Journal of Neurosciences in Rural Practice
 
ORIGINAL ARTICLE
Year : 2018  |  Volume : 9  |  Issue : 4  |  Page : 492-495

A short weight loss intervention in a neurosurgical subspecialist clinical setting


1 Department of Neurosurgery, Morgantown, WV, USA
2 Department of Family Medicine, Morgantown, WV, USA

Correspondence Address:
Cara L Sedney
Department of Neurosurgery, WVU HSC P. O. Box: 9183, Morgantown 26506, WV
USA
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Source of Support: None, Conflict of Interest: None


DOI: 10.4103/jnrp.jnrp_2_18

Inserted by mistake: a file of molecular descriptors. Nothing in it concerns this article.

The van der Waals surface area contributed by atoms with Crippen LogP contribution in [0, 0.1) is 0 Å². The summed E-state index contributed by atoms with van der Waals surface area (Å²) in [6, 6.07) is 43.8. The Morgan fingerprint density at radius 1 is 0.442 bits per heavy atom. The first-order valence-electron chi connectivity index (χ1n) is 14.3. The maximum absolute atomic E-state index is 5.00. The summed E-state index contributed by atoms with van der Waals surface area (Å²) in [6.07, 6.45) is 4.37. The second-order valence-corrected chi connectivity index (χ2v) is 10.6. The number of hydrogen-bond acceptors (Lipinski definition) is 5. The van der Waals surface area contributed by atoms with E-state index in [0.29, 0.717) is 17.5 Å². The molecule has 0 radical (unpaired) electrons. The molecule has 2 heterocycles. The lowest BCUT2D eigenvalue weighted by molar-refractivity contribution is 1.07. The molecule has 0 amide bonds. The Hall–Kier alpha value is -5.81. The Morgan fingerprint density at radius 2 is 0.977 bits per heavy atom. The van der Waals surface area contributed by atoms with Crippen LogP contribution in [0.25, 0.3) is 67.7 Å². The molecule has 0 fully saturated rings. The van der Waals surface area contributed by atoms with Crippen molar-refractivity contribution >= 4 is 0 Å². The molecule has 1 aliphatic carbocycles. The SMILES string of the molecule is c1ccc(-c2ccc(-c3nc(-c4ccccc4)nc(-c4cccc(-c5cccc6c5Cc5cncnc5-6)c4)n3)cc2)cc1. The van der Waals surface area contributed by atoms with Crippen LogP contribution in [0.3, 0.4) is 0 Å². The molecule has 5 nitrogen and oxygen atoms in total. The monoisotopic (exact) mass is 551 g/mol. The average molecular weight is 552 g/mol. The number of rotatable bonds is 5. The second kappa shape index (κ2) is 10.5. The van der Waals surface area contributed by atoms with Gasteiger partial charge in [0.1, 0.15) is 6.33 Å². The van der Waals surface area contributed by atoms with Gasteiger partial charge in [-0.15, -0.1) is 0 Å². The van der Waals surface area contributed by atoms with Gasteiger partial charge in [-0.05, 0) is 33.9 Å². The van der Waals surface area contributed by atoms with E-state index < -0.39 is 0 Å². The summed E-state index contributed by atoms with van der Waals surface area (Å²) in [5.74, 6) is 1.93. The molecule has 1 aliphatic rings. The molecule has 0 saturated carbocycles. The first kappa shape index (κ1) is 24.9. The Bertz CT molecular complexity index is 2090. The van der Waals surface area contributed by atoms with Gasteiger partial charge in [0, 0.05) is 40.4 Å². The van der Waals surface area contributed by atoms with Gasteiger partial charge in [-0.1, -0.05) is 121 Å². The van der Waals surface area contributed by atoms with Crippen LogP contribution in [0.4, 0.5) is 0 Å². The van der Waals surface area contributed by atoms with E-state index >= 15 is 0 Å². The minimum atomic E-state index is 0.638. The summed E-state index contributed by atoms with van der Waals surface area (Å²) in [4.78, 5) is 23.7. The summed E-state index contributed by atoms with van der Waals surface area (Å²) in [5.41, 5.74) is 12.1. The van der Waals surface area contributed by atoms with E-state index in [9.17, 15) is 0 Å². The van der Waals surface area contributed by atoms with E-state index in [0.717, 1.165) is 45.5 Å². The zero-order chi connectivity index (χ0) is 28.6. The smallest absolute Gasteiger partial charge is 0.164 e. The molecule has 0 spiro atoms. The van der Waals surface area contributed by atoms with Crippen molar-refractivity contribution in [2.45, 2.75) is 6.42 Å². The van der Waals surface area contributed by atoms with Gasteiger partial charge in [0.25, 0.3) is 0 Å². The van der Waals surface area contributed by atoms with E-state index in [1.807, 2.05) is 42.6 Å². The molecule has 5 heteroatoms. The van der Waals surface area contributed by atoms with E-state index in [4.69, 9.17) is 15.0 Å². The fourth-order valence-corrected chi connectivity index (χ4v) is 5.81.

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Context: The relationship between back pain and obesity is well characterized; therefore, the neurosurgical consultant visit for back pain may be a key interventional opportunity for weight loss. Aims: The aim of this project was to evaluate efficacy of an educational intervention for back pain. Methods: A retrospective study was undertaken to evaluate effectiveness of an educational intervention (Show patient's own MRI, Explain degenerative disc disease, Relate to weight issues, Reference other weight-related comorbidities, and Encourage a plan of action for weight loss [SERRE]). This has been performed since 2014 for patients presenting to the first author's neurosurgical spine clinic with nonsurgical back pain and body mass index (BMI) over 35. Results: The average BMI was 50.7. Fifty-five percent of patients had additional weight-related comorbidities. After SERRE intervention, 82% of patients were open to weight loss interventions. However, only 22% of patients went on to follow-up with a formal weight management program and only 9% of patients went on to have a documented weight loss. The lack of success was largely attributed to social issues and severe medical comorbidities within the specific population. Conclusions: Incorporation of patient education regarding the relationship of weight loss to back pain and other weight-related comorbidities is well received in a rural specialist consultation setting. Improved communication with primary care physicians regarding this message and further supportive actions may improve follow-through, and therefore success of ultimate weight loss interventions.


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